Politicians, engineers and officials with the Lonoke White Public Water Authority manned shovels Friday at a ground breaking ceremony to build a water system that will supply eight or more communities including Vilonia.
More than 150 were in attendance for the event which was held at the Ward Chamber of Commerce. A prestigious line-up of speakers, Ward Mayor Art Brooke made the introductions.
All of the speakers, he said, had a hand in finalizing a project that took more than 22 years to come to pass. Gov. Mike Beebe was the first speaker.
“This has been a dream that has died many times and has been reborn so many times,” Beebe said. Some of those, he said, who started the project are no longer alive. The project, he said, has faced ups and downs. However, one important aspect, he said, was the collective effort of hundreds of people who live up and “down this corridor,” referencing the service areas of Austin, Beebe, Furlow, Grand Prairie/Bayou, Jacksonville, North Pulaski, Vilonia and Ward.
Senator Mark Pryor and Senator John Boozman, as well as Congressman Tim Griffin and Congressman Rick Crawford took a turn at the microphone.
Introducing Pryor, Brooke said the senator was a “real fighter” for the water project. Self-described, Pryor said he was a “new comer,” to the project. He said he had only been working on it 10 years. The effort, he said, is also a great example of local, state and federal cooperation on a project that will help thousands of people.
When Griffin spoke he referred to it as not only a water celebration but “it’s a job celebration” helping the economy.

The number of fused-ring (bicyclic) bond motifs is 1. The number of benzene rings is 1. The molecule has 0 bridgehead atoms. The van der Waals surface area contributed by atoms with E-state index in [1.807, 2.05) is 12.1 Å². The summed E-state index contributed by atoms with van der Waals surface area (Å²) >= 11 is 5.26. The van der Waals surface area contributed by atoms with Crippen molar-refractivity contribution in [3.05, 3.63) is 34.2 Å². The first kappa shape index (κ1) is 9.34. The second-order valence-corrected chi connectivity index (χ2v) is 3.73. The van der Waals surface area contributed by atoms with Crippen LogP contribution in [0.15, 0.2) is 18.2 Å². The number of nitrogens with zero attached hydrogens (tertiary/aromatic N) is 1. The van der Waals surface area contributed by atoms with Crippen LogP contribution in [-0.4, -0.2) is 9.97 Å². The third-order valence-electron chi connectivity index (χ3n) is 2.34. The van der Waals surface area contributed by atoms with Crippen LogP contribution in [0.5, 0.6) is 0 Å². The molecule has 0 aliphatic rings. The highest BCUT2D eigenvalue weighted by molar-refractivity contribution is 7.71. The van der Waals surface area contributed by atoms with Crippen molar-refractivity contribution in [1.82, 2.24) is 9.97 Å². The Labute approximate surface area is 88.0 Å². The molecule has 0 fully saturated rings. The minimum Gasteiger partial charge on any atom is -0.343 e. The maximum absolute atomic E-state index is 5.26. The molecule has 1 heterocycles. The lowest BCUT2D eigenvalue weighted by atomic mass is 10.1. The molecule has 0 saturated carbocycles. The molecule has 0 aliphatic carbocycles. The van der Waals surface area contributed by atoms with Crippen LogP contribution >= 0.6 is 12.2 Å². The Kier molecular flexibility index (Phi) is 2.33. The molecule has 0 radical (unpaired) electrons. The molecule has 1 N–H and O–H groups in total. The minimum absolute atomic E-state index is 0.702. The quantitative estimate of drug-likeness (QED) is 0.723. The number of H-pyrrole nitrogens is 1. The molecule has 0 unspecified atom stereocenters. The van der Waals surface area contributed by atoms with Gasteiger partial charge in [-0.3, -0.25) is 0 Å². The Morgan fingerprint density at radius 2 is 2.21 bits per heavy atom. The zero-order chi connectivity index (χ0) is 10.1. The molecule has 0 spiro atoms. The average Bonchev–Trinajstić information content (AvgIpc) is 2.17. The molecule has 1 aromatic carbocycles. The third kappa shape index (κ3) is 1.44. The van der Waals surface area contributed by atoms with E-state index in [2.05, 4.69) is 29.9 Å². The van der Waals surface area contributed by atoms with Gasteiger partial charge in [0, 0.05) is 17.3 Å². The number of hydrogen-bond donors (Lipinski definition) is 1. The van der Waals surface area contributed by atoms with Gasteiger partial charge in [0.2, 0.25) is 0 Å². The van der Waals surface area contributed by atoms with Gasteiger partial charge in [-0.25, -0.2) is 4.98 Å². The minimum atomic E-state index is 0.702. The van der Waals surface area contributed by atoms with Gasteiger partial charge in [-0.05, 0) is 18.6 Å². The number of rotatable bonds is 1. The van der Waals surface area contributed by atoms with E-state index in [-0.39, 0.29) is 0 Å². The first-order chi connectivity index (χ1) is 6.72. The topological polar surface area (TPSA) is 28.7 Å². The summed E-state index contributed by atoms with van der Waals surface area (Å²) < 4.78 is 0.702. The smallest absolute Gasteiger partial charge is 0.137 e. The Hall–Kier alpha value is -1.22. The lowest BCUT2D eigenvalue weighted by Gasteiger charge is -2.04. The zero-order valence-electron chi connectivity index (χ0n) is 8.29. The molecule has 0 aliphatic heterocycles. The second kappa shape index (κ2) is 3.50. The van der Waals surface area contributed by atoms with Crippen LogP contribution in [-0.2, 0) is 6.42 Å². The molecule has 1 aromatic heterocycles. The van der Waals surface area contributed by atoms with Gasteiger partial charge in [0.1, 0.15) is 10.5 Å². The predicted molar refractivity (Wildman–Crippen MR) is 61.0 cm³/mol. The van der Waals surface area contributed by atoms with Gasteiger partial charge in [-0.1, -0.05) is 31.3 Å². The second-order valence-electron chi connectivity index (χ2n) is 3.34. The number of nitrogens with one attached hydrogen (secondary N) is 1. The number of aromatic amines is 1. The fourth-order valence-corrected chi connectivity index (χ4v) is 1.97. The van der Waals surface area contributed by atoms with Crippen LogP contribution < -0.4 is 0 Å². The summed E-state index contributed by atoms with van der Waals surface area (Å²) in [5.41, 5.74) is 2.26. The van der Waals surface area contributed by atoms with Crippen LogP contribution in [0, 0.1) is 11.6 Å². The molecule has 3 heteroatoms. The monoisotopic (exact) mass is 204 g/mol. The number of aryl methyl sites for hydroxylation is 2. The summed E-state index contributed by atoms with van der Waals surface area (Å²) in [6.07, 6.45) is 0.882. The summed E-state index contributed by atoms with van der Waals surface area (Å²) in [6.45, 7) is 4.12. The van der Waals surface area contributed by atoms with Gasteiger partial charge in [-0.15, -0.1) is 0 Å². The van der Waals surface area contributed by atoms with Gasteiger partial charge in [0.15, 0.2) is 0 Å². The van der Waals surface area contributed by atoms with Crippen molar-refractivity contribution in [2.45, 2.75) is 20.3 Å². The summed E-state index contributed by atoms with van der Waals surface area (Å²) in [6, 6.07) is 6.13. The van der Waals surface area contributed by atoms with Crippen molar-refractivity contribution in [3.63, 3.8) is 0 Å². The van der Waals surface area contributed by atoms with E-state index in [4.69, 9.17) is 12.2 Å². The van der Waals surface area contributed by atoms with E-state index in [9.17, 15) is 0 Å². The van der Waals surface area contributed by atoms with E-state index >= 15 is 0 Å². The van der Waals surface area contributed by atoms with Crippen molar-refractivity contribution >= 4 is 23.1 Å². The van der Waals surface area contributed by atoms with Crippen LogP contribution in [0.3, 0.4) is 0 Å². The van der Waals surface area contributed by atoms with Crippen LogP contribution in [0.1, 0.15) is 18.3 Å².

Although they didn’t speak publicly, the audience was full of other political figures including mayors, county judges and representatives of agencies and businesses. Faulkner County Judge Preston Scroggin as well as Howard Williams, board member of the Vilonia Waterworks and Cecil McMurtry, manager of the Vilonia Waterworks was on hand.
Scroggin said the water project is “great” move for Faulkner County.
“It will insure Faulkner County has an adequate water supply for 30 to 40 years out,” he said. “It will also free up other supplies for the rest of the county.”
The construction on the Vilonia part will start immediately, said Tommy Bond, the projects head consulting engineer. The target date for completion, he said, is April 2014.
McMurtry said the water supply will also allow for growth in the Vilonia area. “We will be able to supply in times like right now without asking customers to voluntarily cutback. Our capabilities, right now, are pushed to the limit.”
As a part of the project, a 24-inch pipeline is to be installed from an intake site at Cove Creek on Greers Ferry Lake. The project will include service to more than 39,000 water meters with about 80,000 people receiving services.
The project is to be financed with combined loans of about $55 million. The entities connected with this project will be responsible for the loan repayment.